Keith Thorpe/Peninsula Daily News Olympic Medical Center workers, from left, exercise specialist Sherry Xiong, nuclear medical technician Brittany Payseno and cardiac sonographer Kerie Swegle talk with guest Dee Kurtz before the start of Friday’s 11th annual Red, Set, Go! Heart Luncheon at Vern Burton Community Center in Port Angeles. The charity event, hosted by the Jamestown S’Klallam Tribe, benefitted the Olympic Medical Center Foundation with goal of raising funds toward the purchase of a nuclear camera for cardiac stress testing.

Keith Thorpe/Peninsula Daily News Olympic Medical Center workers, from left, exercise specialist Sherry Xiong, nuclear medical technician Brittany Payseno and cardiac sonographer Kerie Swegle talk with guest Dee Kurtz before the start of Friday’s 11th annual Red, Set, Go! Heart Luncheon at Vern Burton Community Center in Port Angeles. The charity event, hosted by the Jamestown S’Klallam Tribe, benefitted the Olympic Medical Center Foundation with goal of raising funds toward the purchase of a nuclear camera for cardiac stress testing.

Record funds raised at Red, Set, Go! Heart Luncheon

The Olympic Medical Center Foundation’s Red, Set, Go! Heart Luncheon on Feb. 23 raised a record $77,000, an increase of 26 percent from last year’s event.

Presented by the Jamestown S’Klallam Tribe, the event drew 320 attendees — an increase of 21 percent over 2017’s record attendance.

Proceeds from the event go toward the purchase of a nuclear imaging camera for cardiac stress testing.

“Once again, we were able to raise money for something that will save lives,” event chair Karen Rogers said.

The new camera will: reduce the amount of time that a patient has to be in an uncomfortable position from 30 minutes to about 6-10 minutes; reduce the amount of radiation exposure, and provide improved imaging with enhanced technology.

Speakers at the event included local cardiologist Dr. Kara Urnes, Dr. Debleena Dutt of Swedish Medical Center, and Ann Kennedy, who delivered the annual heart disease “survivor” story.

The educational lunch promotes that the key to eradicating heart disease is education.

“The purpose of our event is to inspire women to learn how to improve their heart health,” Rogers said. “Many women are surprised to learn that heart disease is the number one killer of women.”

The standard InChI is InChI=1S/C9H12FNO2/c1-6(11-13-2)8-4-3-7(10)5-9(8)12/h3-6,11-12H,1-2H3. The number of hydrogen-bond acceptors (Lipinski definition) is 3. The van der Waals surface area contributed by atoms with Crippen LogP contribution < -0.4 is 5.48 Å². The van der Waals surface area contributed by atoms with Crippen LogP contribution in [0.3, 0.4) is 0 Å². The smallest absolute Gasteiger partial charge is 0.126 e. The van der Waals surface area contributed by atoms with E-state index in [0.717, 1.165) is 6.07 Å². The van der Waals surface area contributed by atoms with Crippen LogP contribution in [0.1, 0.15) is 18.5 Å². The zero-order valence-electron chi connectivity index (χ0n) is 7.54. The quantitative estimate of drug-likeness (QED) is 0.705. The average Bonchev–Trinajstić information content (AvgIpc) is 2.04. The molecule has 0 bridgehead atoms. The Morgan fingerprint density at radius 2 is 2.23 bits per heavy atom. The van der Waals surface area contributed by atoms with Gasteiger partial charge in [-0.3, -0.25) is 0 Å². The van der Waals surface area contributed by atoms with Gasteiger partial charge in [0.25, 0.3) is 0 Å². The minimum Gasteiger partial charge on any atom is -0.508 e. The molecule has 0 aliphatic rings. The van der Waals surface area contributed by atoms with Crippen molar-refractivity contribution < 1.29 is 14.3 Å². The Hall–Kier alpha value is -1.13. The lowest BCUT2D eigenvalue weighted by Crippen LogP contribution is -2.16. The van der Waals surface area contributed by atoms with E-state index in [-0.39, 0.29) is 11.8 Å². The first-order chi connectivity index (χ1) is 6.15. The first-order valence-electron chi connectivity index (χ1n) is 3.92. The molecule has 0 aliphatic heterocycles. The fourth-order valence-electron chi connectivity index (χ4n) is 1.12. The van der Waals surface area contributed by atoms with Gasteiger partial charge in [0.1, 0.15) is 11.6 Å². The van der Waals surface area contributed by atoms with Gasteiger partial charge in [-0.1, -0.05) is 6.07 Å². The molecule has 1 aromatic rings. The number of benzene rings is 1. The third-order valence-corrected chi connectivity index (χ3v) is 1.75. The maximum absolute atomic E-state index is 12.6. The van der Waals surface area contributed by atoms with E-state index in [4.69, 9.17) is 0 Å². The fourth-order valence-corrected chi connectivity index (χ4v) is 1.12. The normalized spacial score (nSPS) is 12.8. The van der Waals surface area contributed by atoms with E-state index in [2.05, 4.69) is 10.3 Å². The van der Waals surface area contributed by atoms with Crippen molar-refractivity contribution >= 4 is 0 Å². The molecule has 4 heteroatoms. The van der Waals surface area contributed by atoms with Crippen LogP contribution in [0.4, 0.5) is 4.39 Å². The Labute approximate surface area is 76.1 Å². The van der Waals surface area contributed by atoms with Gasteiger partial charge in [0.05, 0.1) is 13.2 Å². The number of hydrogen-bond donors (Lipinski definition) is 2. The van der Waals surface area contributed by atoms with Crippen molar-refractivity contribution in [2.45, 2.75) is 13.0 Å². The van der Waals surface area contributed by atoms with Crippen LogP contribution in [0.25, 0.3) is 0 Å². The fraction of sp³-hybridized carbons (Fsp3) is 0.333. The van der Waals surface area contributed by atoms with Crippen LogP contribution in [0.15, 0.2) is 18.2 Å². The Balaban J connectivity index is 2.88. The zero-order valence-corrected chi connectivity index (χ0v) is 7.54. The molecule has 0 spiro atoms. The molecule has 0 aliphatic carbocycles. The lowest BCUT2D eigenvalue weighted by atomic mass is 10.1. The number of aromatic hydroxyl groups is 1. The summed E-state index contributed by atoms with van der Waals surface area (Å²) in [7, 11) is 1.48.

“We are still receiving donations towards the purchase of the camera,” Foundation Executive Director Bruce Skinner said.

Those interested in contributing are asked to call the foundation office at 360-417-7144.

More in Life

Milestone: First Baptist Church boosts Habitat efforts

Habitat for Humanity of Clallam County partnered with First Baptist Church in… Continue reading

Get It Growing: Rhododendrons, true or false

Rhododendrons are beautiful plants, prolific and well suited for growing in the… Continue reading

Farm to Food Pantry Program kicks off third year

Bringing produce from local farms to low-income families and individuals, the Farm… Continue reading

Faith news — Sept. 19, 2018

TAIZE service set All are welcome to the ecumenical TAIZE service at… Continue reading

OTA calls for three-dimensional art to celebrate community’s talent

Olympic Theatre Arts is seeking donations of original works of art in… Continue reading

Parenting Matters: Setting limits for your toddler

There is no limit to the number of times each day when… Continue reading

Milestone: Soroptimist group picks Gleason for vocational award

Soroptimist International of Sequim announced recently that Elizabeth Gleason is the recipient… Continue reading

Clallam Conservation District’s offers fall natural landscaping course

Sign-ups are being accepted for Clallam Conservation District’s fall natural landscaping course.… Continue reading

‘Dazzling Dahlias’ at next Work to Learn Party

Locals can get their green thumbs going and learn some gardening tips… Continue reading

Most Read